What I have done is to make the pins to go thru the bearing blocks and loctited into position, and when mounted onto the bedplate the ends nearly touch, at the same time the spacers are loctited onto the pins. Doing it this way will allow replacement and assembly very easy. The same method will be used for mounting the conrod into the fork on the top.
In the background are the two flywheels after boring and first polish. I am leaving the centres as brushed aluminium, nice contrast, plus it will take hours to manually polish, so they are staying as is.



Very nearly there.


John
 

wareagle

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Awesome work as usual! Bog, you make this stuff look easy!
 
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Bogstandard

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Actually WE it isn't, but I am a firm believer in that if you are going to do something, do it to the best of your abilities, nothing else is accepted.
There is nothing I am doing that couldn't be done by anyone on this site (with a little bit of effort). Of course you have to have the right equipment, but again, I don't have all the latest all singing and dancing machinery, but what I do have I can use with my eyes closed. When making the flywheels, just turning the handles the wrong way can cause disaster, it has to be instinctive without even thinking about it.
I am also lucky in that I can just walk in and out of my shop anytime I want, even very late at night if I can't sleep. In an average week about 30 to 40 hours, so I am really at an advantage because I am using my machinery almost all of the time, and this site only sees about a quarter of what I get up to.

John
 
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Bogstandard

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You've seen the bits coming along a lot slower than normal, so now here are the finished pair of gift engines, excluding the bases, they are drying in the shop. Just where I normally take my piccies, so came inside to give a different view of things.
Of course something had to go wrong, a different colour cast on the photos than I normally get, so I have made them look a bit better, but not perfect.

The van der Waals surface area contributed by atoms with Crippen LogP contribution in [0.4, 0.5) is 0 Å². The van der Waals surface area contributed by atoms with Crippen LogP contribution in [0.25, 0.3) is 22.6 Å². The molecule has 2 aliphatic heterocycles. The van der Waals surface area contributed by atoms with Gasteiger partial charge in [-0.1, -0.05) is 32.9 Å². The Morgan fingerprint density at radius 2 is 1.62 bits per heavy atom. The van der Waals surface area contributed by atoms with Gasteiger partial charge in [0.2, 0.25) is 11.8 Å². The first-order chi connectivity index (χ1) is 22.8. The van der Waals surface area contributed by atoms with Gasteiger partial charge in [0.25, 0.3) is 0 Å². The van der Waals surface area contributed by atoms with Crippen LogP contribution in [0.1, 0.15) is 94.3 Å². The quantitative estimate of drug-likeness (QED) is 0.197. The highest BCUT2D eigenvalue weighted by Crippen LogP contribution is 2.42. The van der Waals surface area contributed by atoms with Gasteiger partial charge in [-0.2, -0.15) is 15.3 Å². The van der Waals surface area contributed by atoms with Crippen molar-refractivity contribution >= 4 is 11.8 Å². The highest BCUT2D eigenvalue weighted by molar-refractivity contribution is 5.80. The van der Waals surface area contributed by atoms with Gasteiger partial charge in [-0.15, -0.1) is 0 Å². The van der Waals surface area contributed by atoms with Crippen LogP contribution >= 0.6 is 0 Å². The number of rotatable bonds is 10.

On my next post about these little engines I will be giving the final dimensions, so if you want to make one or ten, it will give you a starter base to begin with.
All made from ali or brass except for the under mounting screws, the bearings and one grubscrew in the crank.













The one with the beefy three spoke flywheel is definitely easier to start and keep running, all because of the extra weight. But with this design it is dead easy to pop another flywheel on the other side as well.

The grandson kept the skinny flywheel one going last night for about fifteen minutes before his finger run out of gas.

John
 

1Kenny

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Good looking engines, John.

I like the engine work on the base and the finger indent is very cool.

Kenny
 

cfellows

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Those are beauties, John. Lot of good attention to detail and finish!

Chuck
 
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Bogstandard

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There is one major thing wrong with them, no inlet and exhaust port.

Wouldn't like to make many more, too much time for so little result. I've got mine to finish off yet.

John
 

gilessim

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They look fantastic John, as they always do!, I wonder what obscure windows keycode they're pressing on your laptop though!
 

ChooChooMike

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Bogstandard said:
There is one major thing wrong with them, no inlet and exhaust port.
That's not quite true ... human powered, so there's is an inlet and and a ....... uhmmmm, outlet, if you will ...... ;D

And ditto on the finish work - beautiful - especially on the base/bed plate ! How was that accomplished ?

Nice !!

Mike
 
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Bogstandard

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ChooChoo,
The exhaust just might be all the hot air coming from me.
The baseplate is just standard fishscale effect engine turning. There should be a post about how to do it on the site somewhere, just search for 'engine turning'.

Giles,
This laptop was given to me a couple of days ago, it is sooooo slow compared to my tower system, I don't know whether to strip it down for bits, or just make it into a games machine for the grandson to carry around the house with him.

John
 

Oldmechthings

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I see so many finger treadle engines on this site and every time I see one gives me a little thrill. Nearly 20 years ago I stopped in Idaho Falls to visit a old model builder friend, Mark Sutton, and he had a finger treadle setting on his workbench that he had built for a grand child. I fell in love with it on sight, and built one myself some time later. Mark has since passed away. It seemed like such a fun project that I sent a construction article to Village Press who published it in Projects In Metal in 1991. Since that time numerous examples have been built. I'm certainly not the inventor, and I'm not sure that Mark was, but I'm glad that I was able to pass on something that has been an interesting and fun project for so many.
Now if I can just learn how to post pictures, perhaps I can spread some more "wild seeds" in the country side. Birk